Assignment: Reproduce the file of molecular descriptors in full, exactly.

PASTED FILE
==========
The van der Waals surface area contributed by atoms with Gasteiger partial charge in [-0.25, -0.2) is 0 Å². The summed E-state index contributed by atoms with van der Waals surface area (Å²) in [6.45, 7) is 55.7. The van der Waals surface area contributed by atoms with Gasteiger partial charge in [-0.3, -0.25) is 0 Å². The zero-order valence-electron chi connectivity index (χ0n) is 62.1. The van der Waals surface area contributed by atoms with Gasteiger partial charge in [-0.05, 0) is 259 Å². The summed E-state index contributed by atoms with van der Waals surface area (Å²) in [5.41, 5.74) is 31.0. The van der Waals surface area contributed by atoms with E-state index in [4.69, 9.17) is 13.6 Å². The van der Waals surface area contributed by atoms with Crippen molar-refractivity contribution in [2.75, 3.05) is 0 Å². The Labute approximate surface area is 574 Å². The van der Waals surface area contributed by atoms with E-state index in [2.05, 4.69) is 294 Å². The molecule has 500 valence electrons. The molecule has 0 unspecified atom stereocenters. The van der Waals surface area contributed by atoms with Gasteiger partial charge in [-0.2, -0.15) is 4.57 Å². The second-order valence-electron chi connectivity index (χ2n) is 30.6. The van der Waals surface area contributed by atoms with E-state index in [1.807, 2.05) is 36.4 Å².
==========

The van der Waals surface area contributed by atoms with Gasteiger partial charge in [-0.25, -0.2) is 0 Å². The summed E-state index contributed by atoms with van der Waals surface area (Å²) in [6.45, 7) is 55.7. The van der Waals surface area contributed by atoms with Gasteiger partial charge in [-0.3, -0.25) is 0 Å². The zero-order valence-electron chi connectivity index (χ0n) is 62.1. The van der Waals surface area contributed by atoms with Gasteiger partial charge in [-0.05, 0) is 259 Å². The summed E-state index contributed by atoms with van der Waals surface area (Å²) in [5.41, 5.74) is 31.0. The van der Waals surface area contributed by atoms with E-state index in [4.69, 9.17) is 13.6 Å². The van der Waals surface area contributed by atoms with Crippen molar-refractivity contribution in [2.75, 3.05) is 0 Å². The Labute approximate surface area is 574 Å². The van der Waals surface area contributed by atoms with E-state index in [2.05, 4.69) is 294 Å². The molecule has 500 valence electrons. The molecule has 0 unspecified atom stereocenters. The van der Waals surface area contributed by atoms with Gasteiger partial charge in [-0.2, -0.15) is 4.57 Å². The second-order valence-electron chi connectivity index (χ2n) is 30.6. The van der Waals surface area contributed by atoms with E-state index in [1.807, 2.05) is 36.4 Å².